Attacking climate scientists
Attacking the work and personal lives of climate scientists is another strategy. Michael E. Mann, the scientist behind what has become known as the hockey-stick graph—a famous image showing how quickly the earth is warming—was attacked and harassed for years, often by organizations funded by the fossil fuel industry. He was accused of, among other things, “molesting” the data behind the graph.
Seeding the story of hopelessness and doomism
Here’s an example from 1996, when Mobil took out an ad in the New York Times which they called “Climate change: we’re all in this together.” Here’s what they said about UN-sponsored climate action: “[It] is likely to cause severe economic dislocations . . . If developed nations act alone to reduce emissions, the staggering cost imposed on energy-intensive industries will drive nations to export much of their industrial base to countries with less stringent controls. World economic health will suffer as nations are forced to switch from fossil fuels, saddled with large carbon taxes and driven to prematurely scrap many factories and machinery. The dislocations will be even more severe if the solutions are not implemented globally . . . Jobs and livelihoods are at stake . . . ”
The fossil fuel industry manipulated the public into thinking recycling is the answer—in order to protect their hundreds of billions in annual profit from plastic manufacturing, and to support a pivot toward petrochemicals as a means to continue extracting fossil fuels.
“If the public thinks that recycling is working, then they are not going to be as concerned about the environment,” said Larry Thomas, the former president of one of the fossil fuel industry’s most powerful trade groups, the Society of the Plastics Industry (now known as the Plastics Industry Association).
In one of many industry ads from the nineties, we see a plastic bottle leap out of and refuse to stay in a garbage truck, while a voice-over tells us: “The bottle may look empty, yet it’s anything but trash, it’s full of potential . . . We’ve pioneered the country’s largest, most comprehensive plastic recycling program to help plastic fill valuable uses and roles.”
Fans of David Attenborough’s soothing descriptions of the natural world might be surprised to learn that it was Mobil that first had the idea to bring Sir Attenborough’s nature documentaries stateside. In 1982, Mobil brought the 13-part series Life on Earth, coproduced by Warner Brothers and the BBC, to PBS viewers, followed two years later by Attenborough’s second big nature series, the 12-part The Living Planet: A Portrait of Life on Earth. In 1975, Gulf Oil brought National Geographic’s specials to PBS, and Chevron later kept the specials going. In 2008, ExxonMobil teamed up with David Koch to bring a new nature and science series to PBS: NOVA.
Why would oil companies want to throw money at nature shows? Because it keeps nature "over there," separate from us, something to be managed, enjoyed, maybe admired, but always disconnected from us.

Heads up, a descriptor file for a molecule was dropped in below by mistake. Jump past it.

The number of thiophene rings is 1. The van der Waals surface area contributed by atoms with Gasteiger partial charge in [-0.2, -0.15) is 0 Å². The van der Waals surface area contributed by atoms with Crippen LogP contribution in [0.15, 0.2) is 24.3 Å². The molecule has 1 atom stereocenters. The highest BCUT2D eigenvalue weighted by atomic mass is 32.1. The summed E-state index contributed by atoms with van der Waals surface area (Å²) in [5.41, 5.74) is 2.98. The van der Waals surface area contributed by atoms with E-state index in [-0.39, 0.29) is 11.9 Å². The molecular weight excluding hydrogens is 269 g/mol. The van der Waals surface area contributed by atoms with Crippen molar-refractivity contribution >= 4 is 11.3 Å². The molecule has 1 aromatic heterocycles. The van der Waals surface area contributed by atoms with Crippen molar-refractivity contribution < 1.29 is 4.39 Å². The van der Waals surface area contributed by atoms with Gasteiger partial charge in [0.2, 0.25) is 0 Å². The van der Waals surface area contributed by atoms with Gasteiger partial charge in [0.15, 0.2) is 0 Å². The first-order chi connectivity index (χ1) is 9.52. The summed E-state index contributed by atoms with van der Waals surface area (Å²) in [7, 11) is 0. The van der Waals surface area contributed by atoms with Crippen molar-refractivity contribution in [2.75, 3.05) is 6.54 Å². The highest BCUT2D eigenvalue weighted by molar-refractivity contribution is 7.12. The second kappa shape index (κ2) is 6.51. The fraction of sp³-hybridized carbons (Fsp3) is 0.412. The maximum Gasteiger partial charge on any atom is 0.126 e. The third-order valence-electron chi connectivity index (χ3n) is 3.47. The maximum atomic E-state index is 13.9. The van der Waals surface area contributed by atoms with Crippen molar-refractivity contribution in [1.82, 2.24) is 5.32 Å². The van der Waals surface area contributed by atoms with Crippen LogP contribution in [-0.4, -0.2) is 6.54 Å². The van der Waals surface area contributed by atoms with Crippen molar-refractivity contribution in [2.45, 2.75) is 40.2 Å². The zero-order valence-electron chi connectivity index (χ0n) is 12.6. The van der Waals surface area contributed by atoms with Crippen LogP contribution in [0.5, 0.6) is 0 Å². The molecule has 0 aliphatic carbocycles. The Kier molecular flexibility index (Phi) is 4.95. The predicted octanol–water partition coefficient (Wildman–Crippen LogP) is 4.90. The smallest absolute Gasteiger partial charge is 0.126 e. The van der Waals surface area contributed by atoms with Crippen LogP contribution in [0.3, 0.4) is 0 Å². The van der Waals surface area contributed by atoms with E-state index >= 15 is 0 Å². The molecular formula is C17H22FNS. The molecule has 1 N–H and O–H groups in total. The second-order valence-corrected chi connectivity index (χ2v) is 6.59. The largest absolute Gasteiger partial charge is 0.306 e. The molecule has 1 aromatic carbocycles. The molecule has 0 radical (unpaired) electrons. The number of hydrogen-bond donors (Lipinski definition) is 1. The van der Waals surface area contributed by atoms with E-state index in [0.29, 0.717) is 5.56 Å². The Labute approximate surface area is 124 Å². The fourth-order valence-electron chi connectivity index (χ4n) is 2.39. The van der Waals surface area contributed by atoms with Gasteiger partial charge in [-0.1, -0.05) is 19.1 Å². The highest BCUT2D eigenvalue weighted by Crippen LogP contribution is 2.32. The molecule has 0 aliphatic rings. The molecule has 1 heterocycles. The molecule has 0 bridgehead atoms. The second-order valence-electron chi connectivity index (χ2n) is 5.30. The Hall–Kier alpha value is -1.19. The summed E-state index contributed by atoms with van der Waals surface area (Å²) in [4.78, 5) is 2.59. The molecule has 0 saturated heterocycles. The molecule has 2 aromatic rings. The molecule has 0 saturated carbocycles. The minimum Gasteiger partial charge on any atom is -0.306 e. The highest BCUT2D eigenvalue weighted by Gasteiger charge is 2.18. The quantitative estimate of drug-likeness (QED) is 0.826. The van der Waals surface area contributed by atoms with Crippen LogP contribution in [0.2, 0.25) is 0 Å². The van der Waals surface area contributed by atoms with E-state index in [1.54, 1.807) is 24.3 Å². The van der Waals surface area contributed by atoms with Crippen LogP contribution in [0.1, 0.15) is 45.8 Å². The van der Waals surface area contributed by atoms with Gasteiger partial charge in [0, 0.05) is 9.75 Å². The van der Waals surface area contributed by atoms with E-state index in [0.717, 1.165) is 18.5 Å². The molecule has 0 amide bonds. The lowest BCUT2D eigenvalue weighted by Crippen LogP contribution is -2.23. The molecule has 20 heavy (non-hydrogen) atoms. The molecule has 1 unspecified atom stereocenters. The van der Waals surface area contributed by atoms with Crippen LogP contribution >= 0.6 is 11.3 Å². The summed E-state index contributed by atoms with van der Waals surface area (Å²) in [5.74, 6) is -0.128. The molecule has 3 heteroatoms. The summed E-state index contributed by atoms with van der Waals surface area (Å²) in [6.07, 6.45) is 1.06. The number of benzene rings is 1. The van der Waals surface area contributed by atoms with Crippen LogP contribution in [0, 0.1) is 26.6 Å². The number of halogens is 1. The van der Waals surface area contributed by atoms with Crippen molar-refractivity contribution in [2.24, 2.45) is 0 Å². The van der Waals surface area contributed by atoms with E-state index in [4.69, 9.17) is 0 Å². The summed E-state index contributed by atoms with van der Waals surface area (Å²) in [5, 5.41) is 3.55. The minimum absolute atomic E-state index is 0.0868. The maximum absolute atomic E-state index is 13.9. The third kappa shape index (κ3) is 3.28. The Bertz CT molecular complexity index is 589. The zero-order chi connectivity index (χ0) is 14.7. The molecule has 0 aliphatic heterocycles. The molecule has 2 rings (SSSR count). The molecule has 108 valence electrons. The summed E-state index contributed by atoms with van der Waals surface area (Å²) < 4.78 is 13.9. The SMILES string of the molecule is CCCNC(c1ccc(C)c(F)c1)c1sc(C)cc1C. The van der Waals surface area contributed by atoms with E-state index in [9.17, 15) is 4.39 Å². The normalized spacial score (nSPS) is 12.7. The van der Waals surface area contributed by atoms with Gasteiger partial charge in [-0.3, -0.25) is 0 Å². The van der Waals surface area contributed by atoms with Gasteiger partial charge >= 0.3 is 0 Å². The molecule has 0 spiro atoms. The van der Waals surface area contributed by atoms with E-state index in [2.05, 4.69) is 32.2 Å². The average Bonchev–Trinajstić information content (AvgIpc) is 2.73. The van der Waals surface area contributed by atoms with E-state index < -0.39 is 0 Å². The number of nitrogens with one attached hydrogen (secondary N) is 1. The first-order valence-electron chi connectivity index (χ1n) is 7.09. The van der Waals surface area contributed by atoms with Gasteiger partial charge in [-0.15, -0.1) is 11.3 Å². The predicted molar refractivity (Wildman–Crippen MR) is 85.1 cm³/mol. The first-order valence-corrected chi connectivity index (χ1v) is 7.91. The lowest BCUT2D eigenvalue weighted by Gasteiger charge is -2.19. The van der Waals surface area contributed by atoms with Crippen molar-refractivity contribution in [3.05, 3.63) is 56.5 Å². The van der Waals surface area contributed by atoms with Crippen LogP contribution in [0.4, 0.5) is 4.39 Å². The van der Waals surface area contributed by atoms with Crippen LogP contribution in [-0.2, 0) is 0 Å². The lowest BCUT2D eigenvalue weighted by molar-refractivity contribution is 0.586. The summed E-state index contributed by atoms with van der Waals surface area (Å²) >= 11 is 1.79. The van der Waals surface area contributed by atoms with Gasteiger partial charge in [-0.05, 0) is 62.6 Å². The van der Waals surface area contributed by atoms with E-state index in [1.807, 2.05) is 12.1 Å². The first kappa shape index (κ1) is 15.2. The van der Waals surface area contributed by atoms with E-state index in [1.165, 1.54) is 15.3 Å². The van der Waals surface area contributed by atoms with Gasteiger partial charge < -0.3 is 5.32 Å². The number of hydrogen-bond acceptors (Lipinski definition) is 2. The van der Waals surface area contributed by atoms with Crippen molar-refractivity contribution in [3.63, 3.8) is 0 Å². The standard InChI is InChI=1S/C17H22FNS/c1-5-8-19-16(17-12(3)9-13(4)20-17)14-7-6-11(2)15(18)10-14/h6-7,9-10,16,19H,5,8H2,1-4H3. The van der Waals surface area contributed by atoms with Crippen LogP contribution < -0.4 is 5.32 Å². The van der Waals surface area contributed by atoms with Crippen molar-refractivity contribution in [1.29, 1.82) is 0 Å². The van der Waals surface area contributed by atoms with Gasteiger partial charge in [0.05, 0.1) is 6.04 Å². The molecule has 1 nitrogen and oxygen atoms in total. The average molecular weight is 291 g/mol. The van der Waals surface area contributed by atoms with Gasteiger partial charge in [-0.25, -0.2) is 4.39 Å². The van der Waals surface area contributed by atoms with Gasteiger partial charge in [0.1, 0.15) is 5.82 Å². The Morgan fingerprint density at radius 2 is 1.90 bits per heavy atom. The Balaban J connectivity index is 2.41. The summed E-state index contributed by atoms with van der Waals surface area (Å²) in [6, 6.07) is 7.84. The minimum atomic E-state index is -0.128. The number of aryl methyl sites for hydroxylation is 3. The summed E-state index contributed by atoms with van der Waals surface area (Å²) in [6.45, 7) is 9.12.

Targeting climate protesters
The fossil fuel industry has been pushing state and federal governments to label protestors and water protectors as extremists and terrorists, and to treat them accordingly. And they intentionally target climate and Indigenous activists.
Spurred by Indigenous-led resistance to pipelines, like at Standing Rock, fossil fuel interests (backed by the Koch brothers) collaborated with conservative legislators to create a template bill that dramatically increased monetary and criminal penalties for climate protesters. (We’re talking serious jail time.)
More than a dozen states have now passed similar provisions into law. The United Nations raised the alarm about the trend, pointing out that some proposed state bills would protect motorists who strike protesters.
The API and other fossil fuel trade groups pushed Congress to assess whether it could and should prosecute pipeline protesters as domestic terrorists under the Patriot Act.
Defeating natural gas regulation
In cities and states across the US, the fossil fuel industry has hired influencers to tout the benefits of cooking with gas, despite the profound and documented health risks of domestic gas use.
Utility companies hired paid actors to impersonate members of the public in order to give public comment against gas bans in Louisiana and California. SoCalGas got busted using ratepayer money to create the front group it uses to fight gas bans. Yeah. It’s literally using the money it receives from people’s gas bills to fight anti-gas legislation.
Nearly a century ago, the fossil fuel industry popularized the phrase “cooking with gas” by working it into Bob Hope routines, Disney cartoons, and targeted commercials.
This rap and dance explains (lies) to us that gas is cleaner and cheaper than electric stoves. “We all cook better when we’re cooking with gas.”
How do we combat greenhouse gaslighting?
By telling new stories. Looking into the future, the fossil fuel industry is doing all it can to promote continued fossil fuel extraction by uplifting geoengineering and carbon capture as viable paths to a livable climate, despite heavy critique from scientists about their feasibility. And at the policy level, the industry is publicly embracing carbon taxes while privately spending millions to defeat them.
For transformative change for the billions of people and animals threatened by the climate crisis, we must expose and challenge the fossil fuel industry’s potent and deeply rooted climate stories by getting informed and telling new stories.